Published: Friday, Nov. 19th, 2021
Not that long ago, states scrambled to help stranded couples make their wedding dreams come true, despite the pandemic, by issuing a series of unique executive orders.
From New York to California, governors and county clerks quickly changed the rules of marriage, allowing virtual wedding ceremonies and online marriage license appointments for the first time. This temporary fix proved incredibly valuable for couples and their officiants as necessary restrictions on gathering became widespread, and thousands of wedding venues closed their doors indefinitely.
But as the pandemic enters its next phase, and many of these emergency orders expire, is the Era of Virtual Weddings coming to an unceremonious end?
Maybe! With one notable exception: Utah.
Utah was the first state to make the marriage process fully accessible online, and it’s the last remaining state to allow private virtual ceremonies, as executive orders expire and the digital wedding dust settles.
Utah’s system has always been unique, because it doesn’t require couples to be physically located within the state to marry there, independent officiants and ordained ministers can perform the ceremony, and there are no residency or citizenship requirements to apply for a Utah marriage license. Under the guidance of an authorized Utah wedding officiant, couples located in any state -- or any country -- can have their marriage solemnized and registered in Utah County.
Utah's online system is designed to be long-lasting; it’s not contingent on any temporary orders. In fact, the fully remote system was launched in 2019, before the COVID-19 pandemic started.
A few states are still offering virtual civil ceremonies, which can only be performed by clerks or justices through the state’s court systems (not by independent wedding officiants or clergy). For example, California, Arizona, and Illinois currently have temporary provisions in place to use on an as-needed basis.
Will a need for online ceremonies return in the future? Is there enough demand for these special ceremonies to make states change their laws for good? It’s possible. The future of the pandemic is still uncertain, and although a growing percentage of the US population is vaccinated, with children 5 and up now eligible and booster shots available to most adults, scientists speculate that cases of COVID-19 will likely rise in all states throughout the winter months.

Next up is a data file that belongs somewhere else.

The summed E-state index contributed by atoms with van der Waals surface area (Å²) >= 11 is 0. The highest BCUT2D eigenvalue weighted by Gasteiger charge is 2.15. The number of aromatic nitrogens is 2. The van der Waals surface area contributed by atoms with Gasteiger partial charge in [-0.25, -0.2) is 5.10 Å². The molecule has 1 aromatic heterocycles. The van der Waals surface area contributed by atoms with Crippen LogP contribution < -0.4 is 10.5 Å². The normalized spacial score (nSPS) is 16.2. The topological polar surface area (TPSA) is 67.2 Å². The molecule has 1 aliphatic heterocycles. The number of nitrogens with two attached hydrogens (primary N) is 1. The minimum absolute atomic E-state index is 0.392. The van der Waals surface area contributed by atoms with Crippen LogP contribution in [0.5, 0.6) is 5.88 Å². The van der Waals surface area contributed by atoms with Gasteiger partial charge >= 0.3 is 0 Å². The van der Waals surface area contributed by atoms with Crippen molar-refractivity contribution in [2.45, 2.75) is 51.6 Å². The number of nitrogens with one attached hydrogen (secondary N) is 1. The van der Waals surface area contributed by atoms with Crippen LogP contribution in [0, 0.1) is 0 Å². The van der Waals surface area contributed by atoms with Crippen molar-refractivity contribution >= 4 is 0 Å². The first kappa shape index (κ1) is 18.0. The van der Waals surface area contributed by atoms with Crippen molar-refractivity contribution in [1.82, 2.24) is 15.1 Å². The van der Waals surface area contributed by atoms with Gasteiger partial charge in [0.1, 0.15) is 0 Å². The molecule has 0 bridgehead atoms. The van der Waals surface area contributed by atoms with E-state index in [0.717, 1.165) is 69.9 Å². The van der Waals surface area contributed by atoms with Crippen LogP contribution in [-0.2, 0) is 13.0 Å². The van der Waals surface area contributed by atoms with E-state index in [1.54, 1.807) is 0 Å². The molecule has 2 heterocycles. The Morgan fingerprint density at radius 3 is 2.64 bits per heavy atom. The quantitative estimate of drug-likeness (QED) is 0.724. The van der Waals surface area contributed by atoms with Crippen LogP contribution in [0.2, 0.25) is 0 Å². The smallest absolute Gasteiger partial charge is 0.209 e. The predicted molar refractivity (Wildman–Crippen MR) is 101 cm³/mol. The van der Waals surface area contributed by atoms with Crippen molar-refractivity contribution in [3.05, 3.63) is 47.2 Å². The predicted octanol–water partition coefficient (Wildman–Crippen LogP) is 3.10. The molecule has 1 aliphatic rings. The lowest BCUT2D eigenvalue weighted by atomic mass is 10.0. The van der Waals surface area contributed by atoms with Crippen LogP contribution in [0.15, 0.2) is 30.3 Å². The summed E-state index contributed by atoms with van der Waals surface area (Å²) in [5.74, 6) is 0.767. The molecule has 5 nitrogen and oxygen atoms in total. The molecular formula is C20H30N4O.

This means that new emergency orders could be put in place, and virtual weddings might once again become a popular choice for cautious couples and their families.
Several counties and states continue to offer online marriage license appointments, even if virtual weddings are off the table for now.
States like Arizona, California, Colorado, New York, Pennsylvania, all have at least one county providing virtual appointments and online applications. And Texas created a new statute this year, making the availability of virtual appointments permanent! Find useful links and details in the article below.
We expect online appointment offerings to continue over the coming year, especially as the projected 2022 wedding boom takes hold and a record number of couples head to the altar.
If the last two years have taught us anything, it’s that wedding professionals can adapt to any challenge. Despite incredible odds, wedding officiants and other vendors continue to make wedding dreams come true for couples everywhere.
With this kind of imagination and creativity driving the industry in exciting new directions, and an industry landscape that looks a lot different than it did two years ago, it’s hard to know exactly which new trend will take the place of the Virtual Wedding.
All we can say for sure is that love always wins, and we’ll be right beside you, to celebrate your love in whatever wonderful way you choose.
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